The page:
Cane River viewed from Oakland Plantation at Cane River Creole National Historical Park

Cane River viewed from Oakland Plantation at Cane River Creole National Historical Park

The original crops grown at Bermuda Plantation were tobacco and indigo. At the time, short-staple (fiber) cotton, the only cotton that would grow in the inland regions of the southern United States, was not a viable crop due to the amount of labor it took to process it. Machines—cotton gins—developed in India for processing long-staple cotton had been around for centuries, but long-staple cotton only grew in the eastern coastal areas, with the most sought after being the high-quality Sea Island Cotton of South Carolina.

In 1793, when Eli Whitney modified existing gins developed in India so that they could rapidly clean the seeds and other debris from short-staple cotton, the cotton industry in America boomed. Other inventors made improvements, and by 1799, short-staple cotton gins were readily available to farmers. The Prud’hommes were growing some cotton in the 1790s and processing it by hand, but by 1803 they had purchased a cotton gin, and cotton was now their main crop, nearly replacing tobacco and indigo completely. The Prud’hommes were the first to farm cotton on a grand scale west of the Mississippi. This made them one of the wealthiest and most influential families in Louisiana.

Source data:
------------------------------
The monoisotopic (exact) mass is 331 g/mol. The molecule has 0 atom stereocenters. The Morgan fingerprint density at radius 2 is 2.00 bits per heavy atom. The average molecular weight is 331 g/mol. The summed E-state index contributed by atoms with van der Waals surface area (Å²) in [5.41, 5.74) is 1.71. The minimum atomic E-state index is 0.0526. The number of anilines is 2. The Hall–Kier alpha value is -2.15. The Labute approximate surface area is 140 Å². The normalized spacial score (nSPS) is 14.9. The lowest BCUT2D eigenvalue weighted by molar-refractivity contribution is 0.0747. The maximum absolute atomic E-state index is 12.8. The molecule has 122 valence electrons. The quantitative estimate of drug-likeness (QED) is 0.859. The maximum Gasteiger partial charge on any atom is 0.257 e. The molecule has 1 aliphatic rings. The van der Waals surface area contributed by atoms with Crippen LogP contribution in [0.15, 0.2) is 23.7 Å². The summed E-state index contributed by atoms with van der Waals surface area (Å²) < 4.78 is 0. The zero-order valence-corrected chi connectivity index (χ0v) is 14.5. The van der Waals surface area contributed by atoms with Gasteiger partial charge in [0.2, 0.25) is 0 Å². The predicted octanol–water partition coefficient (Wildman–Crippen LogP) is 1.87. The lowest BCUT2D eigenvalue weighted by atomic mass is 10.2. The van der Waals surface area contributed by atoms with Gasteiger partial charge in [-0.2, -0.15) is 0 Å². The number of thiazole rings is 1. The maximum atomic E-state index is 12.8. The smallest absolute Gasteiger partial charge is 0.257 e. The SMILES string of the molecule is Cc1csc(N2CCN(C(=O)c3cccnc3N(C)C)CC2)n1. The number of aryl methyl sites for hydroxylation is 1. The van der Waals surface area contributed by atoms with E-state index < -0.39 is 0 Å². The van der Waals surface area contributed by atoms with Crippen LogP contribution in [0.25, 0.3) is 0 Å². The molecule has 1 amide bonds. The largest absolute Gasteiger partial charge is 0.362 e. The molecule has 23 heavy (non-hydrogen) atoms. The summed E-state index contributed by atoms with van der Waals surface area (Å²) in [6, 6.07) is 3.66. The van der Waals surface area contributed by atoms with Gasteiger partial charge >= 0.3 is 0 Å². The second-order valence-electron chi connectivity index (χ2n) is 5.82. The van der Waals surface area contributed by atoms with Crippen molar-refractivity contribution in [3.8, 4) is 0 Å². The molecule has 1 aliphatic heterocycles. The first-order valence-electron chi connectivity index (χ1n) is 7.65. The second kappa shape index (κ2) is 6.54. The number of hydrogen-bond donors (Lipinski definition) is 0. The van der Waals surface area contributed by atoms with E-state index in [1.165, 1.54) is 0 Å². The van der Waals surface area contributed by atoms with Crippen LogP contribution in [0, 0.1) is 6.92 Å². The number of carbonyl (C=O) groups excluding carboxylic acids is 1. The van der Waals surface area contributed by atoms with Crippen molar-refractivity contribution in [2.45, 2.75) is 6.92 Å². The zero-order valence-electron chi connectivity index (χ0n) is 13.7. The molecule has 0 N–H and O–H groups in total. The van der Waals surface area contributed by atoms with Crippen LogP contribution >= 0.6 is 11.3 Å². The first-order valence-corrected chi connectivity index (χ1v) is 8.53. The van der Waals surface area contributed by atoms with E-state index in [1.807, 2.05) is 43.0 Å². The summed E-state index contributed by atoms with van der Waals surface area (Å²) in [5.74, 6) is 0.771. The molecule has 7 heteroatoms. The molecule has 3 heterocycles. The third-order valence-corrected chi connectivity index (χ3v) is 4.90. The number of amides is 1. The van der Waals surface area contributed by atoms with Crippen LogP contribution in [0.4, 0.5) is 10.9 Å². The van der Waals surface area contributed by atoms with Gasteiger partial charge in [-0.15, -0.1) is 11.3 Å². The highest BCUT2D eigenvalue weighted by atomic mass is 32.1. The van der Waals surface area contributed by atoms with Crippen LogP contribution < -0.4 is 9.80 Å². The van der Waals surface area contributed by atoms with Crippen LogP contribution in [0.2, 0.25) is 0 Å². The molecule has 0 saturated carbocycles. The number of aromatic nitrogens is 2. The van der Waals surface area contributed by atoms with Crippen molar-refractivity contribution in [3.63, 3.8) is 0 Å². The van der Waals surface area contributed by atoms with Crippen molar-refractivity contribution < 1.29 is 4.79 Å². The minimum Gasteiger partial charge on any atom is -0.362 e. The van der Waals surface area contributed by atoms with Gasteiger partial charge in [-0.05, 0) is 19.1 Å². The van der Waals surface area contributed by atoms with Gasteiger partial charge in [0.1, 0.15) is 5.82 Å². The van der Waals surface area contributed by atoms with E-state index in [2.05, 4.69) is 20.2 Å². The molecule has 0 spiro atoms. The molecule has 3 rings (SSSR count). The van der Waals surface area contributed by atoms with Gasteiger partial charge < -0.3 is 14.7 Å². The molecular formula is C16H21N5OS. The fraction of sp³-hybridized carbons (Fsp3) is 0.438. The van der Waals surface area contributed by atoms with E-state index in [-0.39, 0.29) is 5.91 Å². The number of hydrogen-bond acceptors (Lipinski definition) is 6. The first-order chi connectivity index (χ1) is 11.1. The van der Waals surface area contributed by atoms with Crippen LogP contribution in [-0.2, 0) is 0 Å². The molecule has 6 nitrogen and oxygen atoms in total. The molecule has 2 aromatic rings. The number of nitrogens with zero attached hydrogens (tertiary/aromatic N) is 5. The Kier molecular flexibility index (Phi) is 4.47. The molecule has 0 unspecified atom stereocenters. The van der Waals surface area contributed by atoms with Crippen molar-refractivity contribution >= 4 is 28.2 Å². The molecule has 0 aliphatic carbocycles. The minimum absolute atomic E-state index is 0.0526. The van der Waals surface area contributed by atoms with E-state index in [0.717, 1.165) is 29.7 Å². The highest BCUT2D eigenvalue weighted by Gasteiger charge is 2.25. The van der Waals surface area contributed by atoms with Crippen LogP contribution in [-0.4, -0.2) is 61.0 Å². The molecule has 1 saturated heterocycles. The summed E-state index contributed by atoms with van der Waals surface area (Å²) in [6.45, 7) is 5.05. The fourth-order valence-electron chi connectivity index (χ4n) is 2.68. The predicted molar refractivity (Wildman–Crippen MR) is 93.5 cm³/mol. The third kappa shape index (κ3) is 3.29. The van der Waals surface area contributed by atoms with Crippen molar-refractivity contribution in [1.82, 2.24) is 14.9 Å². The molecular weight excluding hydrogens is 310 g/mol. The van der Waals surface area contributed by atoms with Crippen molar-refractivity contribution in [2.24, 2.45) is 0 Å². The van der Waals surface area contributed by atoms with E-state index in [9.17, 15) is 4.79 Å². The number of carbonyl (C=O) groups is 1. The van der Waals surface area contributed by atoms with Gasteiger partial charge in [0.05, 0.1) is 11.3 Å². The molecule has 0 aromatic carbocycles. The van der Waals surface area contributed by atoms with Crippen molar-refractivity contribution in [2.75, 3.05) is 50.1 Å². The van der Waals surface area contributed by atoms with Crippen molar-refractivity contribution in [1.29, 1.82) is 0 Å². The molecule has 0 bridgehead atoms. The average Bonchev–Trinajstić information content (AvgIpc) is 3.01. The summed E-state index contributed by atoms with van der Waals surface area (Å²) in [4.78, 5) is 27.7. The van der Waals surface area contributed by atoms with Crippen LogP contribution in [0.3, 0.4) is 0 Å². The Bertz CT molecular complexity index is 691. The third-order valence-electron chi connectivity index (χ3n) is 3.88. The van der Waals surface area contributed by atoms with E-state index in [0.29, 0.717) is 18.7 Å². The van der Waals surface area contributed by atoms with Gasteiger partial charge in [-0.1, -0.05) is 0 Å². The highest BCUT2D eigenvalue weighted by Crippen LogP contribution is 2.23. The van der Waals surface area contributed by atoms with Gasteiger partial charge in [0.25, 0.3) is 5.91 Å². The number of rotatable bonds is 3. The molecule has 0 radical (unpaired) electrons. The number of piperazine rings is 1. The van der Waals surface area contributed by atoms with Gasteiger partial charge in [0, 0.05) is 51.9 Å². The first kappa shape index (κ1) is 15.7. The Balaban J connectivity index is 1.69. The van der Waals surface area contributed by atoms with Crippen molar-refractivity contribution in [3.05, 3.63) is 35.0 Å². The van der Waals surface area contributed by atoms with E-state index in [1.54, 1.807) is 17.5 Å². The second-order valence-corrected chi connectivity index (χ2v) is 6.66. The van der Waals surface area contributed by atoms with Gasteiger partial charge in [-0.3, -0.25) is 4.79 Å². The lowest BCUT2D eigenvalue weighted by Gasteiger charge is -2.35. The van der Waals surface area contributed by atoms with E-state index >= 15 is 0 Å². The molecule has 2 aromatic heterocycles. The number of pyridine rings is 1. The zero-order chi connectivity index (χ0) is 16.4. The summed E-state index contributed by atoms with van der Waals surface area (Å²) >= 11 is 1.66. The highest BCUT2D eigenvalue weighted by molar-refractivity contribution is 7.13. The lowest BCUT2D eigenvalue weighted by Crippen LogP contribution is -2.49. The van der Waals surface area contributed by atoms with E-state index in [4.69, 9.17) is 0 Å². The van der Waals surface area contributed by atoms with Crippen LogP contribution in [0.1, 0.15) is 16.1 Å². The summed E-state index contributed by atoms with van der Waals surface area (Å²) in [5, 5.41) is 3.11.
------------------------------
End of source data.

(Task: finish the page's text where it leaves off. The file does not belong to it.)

Emmanuel died in 1845 and his wife, Catherine, in 1848. In 1850, their youngest son, Pierre Phanor, purchased the Bermuda Plantation, half the slaves, and most of the farming equipment and livestock from his father’s estate. The plantation continued to be prosperous up until the Civil War began. With the Union blockades of the Mississippi River and other southern ports and the occupation of New Orleans and Baton Rouge in 1862, Louisiana cotton became worthless. There was no way to ship it to customers, and what was in storage was being confiscated by victorious Union troops for export north, if it wasn’t burned by the Confederate army first. Because of this, Phanor switched to growing corn to help feed Confederate soldiers. Despite heavy fighting, looting, and destruction of private property by Union troops in Louisiana, no serious damage was done to any of the Prud’homme’s plantation grounds and buildings other than their cotton gin. Contrast this to the neighboring Magnolia Plantation (also part of Cane River Creole National Historical Park) where the Main House and much of the property was destroyed.